29. Brad

    @29 Ohso:

    In response to your question, “Can a scientist convince an ID believer that God = The Big Bang, or vice-versa?”. I would hope so. I actually believe that God could have created the world with a Big Bang because I take the first 11 chapters of Genesis to be allegorical not literal. In other words, I don’t actually think people lived to be over 900 years old, but I believe God created this world and Homo Sapiens.

  30. John

    @ 28, 29, 30…
    No, ID is very much *not* a scientific theory, much less legitimate (see my previous post @24 – a (religious!) judge found that ID was undeniably religious, and not scientific, in nature). ID absolutely has to be religious in nature, because it’s central idea is that of an all-powerful designer, creating animals left and right. That is god, and thus is religion, not science. There is no conflict for the religious in choosing to not believe in ID, because it is not necessary to believe in creationism, or even a literal interpretation in the bible, to believe in god. The problem is not belief in god, it is when people choose belief over empirical, factual reality. Evolution has been proven beyond any doubt. Anyone who says it has not is simply unaware of the proof, or has deliberately ignored/misinterpreted it. Thanks in no small part to the very attacks on it, evolution is currently one of the most well-proven, well-understood scientific theories in the world – we literally have a better understanding of evolution than we do of gravity.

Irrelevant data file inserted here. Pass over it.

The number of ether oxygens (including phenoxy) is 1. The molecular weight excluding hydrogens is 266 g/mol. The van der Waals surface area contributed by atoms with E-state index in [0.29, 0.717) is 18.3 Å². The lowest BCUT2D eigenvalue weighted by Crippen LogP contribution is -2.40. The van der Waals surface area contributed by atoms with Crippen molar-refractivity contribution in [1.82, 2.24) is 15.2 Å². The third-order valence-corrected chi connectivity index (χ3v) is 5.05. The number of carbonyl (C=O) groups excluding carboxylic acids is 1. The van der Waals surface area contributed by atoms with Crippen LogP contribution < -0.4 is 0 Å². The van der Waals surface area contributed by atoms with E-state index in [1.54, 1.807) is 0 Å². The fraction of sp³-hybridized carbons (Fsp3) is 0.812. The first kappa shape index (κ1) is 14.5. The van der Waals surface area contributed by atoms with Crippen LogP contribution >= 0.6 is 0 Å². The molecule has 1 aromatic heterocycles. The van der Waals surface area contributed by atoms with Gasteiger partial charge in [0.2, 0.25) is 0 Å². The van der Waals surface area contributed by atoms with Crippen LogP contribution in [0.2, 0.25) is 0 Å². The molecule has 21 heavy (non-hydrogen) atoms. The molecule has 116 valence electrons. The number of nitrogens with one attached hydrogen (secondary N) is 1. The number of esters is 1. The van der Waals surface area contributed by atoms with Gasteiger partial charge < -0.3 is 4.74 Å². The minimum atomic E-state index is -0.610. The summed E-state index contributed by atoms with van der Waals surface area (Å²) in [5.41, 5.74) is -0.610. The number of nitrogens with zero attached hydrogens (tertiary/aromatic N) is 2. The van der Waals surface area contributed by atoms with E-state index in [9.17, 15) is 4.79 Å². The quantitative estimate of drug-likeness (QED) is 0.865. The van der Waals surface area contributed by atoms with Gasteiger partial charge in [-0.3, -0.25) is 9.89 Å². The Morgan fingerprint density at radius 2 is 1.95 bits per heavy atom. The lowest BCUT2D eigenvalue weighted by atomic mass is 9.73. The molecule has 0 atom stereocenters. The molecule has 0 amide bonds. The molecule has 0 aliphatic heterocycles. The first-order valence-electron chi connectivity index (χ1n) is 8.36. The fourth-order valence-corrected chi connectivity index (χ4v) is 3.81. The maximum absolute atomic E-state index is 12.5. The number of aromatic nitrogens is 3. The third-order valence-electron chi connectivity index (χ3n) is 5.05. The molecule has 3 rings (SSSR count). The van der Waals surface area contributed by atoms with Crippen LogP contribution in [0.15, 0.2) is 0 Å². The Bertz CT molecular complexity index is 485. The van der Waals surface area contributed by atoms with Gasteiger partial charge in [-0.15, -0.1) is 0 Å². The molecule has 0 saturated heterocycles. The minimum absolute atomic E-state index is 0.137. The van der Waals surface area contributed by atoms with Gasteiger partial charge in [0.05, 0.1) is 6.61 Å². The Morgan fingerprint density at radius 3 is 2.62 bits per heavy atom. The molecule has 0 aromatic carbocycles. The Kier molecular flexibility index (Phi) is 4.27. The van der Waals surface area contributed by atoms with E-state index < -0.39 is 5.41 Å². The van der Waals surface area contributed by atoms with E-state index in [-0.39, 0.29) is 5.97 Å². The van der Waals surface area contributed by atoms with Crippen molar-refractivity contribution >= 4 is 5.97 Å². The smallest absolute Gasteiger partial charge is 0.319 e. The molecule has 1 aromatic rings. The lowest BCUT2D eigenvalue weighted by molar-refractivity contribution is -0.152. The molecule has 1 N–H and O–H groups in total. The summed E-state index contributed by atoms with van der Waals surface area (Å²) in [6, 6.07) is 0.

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About Chris Mooney

Chris is a science and political journalist and commentator and the author of three books, including the New York Times bestselling The Republican War on Science--dubbed "a landmark in contemporary political reporting" by Salon.com and a "well-researched, closely argued and amply referenced indictment of the right wing's assault on science and scientists" by Scientific American--Storm World, and Unscientific America: How Scientific Illiteracy Threatens Our Future, co-authored by Sheril Kirshenbaum. They also write "The Intersection" blog together for Discover blogs. For a longer bio and contact information, see here.